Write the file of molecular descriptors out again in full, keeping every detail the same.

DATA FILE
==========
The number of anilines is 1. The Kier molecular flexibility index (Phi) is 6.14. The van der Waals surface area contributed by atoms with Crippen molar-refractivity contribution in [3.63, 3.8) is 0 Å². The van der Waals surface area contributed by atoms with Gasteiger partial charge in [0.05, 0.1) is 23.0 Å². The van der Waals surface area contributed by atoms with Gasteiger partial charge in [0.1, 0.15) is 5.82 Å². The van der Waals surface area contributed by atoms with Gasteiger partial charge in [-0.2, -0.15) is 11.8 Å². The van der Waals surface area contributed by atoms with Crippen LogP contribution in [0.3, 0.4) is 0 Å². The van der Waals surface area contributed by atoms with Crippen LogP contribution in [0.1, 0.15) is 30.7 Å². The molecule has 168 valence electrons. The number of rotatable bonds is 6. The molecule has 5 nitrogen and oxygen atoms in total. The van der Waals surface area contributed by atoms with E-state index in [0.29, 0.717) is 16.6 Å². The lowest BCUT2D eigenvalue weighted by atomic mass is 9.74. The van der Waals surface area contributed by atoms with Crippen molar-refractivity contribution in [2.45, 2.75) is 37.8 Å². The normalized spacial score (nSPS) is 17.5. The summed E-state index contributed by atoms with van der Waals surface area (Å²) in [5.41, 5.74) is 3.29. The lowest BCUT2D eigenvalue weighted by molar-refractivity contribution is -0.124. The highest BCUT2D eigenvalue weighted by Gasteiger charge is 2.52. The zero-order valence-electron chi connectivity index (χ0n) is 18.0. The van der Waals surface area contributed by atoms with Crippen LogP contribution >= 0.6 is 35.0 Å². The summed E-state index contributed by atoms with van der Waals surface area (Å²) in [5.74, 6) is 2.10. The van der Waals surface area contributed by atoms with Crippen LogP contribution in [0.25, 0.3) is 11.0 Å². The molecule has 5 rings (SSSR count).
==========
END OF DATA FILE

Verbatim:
The number of anilines is 1. The Kier molecular flexibility index (Phi) is 6.14. The van der Waals surface area contributed by atoms with Crippen molar-refractivity contribution in [3.63, 3.8) is 0 Å². The van der Waals surface area contributed by atoms with Gasteiger partial charge in [0.05, 0.1) is 23.0 Å². The van der Waals surface area contributed by atoms with Gasteiger partial charge in [0.1, 0.15) is 5.82 Å². The van der Waals surface area contributed by atoms with Gasteiger partial charge in [-0.2, -0.15) is 11.8 Å². The van der Waals surface area contributed by atoms with Crippen LogP contribution in [0.3, 0.4) is 0 Å². The van der Waals surface area contributed by atoms with Crippen LogP contribution in [0.1, 0.15) is 30.7 Å². The molecule has 168 valence electrons. The number of rotatable bonds is 6. The molecule has 5 nitrogen and oxygen atoms in total. The van der Waals surface area contributed by atoms with E-state index in [0.29, 0.717) is 16.6 Å². The lowest BCUT2D eigenvalue weighted by atomic mass is 9.74. The van der Waals surface area contributed by atoms with Crippen molar-refractivity contribution in [2.45, 2.75) is 37.8 Å². The normalized spacial score (nSPS) is 17.5. The summed E-state index contributed by atoms with van der Waals surface area (Å²) in [5.41, 5.74) is 3.29. The lowest BCUT2D eigenvalue weighted by molar-refractivity contribution is -0.124. The highest BCUT2D eigenvalue weighted by Gasteiger charge is 2.52. The zero-order valence-electron chi connectivity index (χ0n) is 18.0. The van der Waals surface area contributed by atoms with Crippen LogP contribution >= 0.6 is 35.0 Å². The summed E-state index contributed by atoms with van der Waals surface area (Å²) in [5.74, 6) is 2.10. The van der Waals surface area contributed by atoms with Crippen LogP contribution in [0.25, 0.3) is 11.0 Å². The molecule has 5 rings (SSSR count).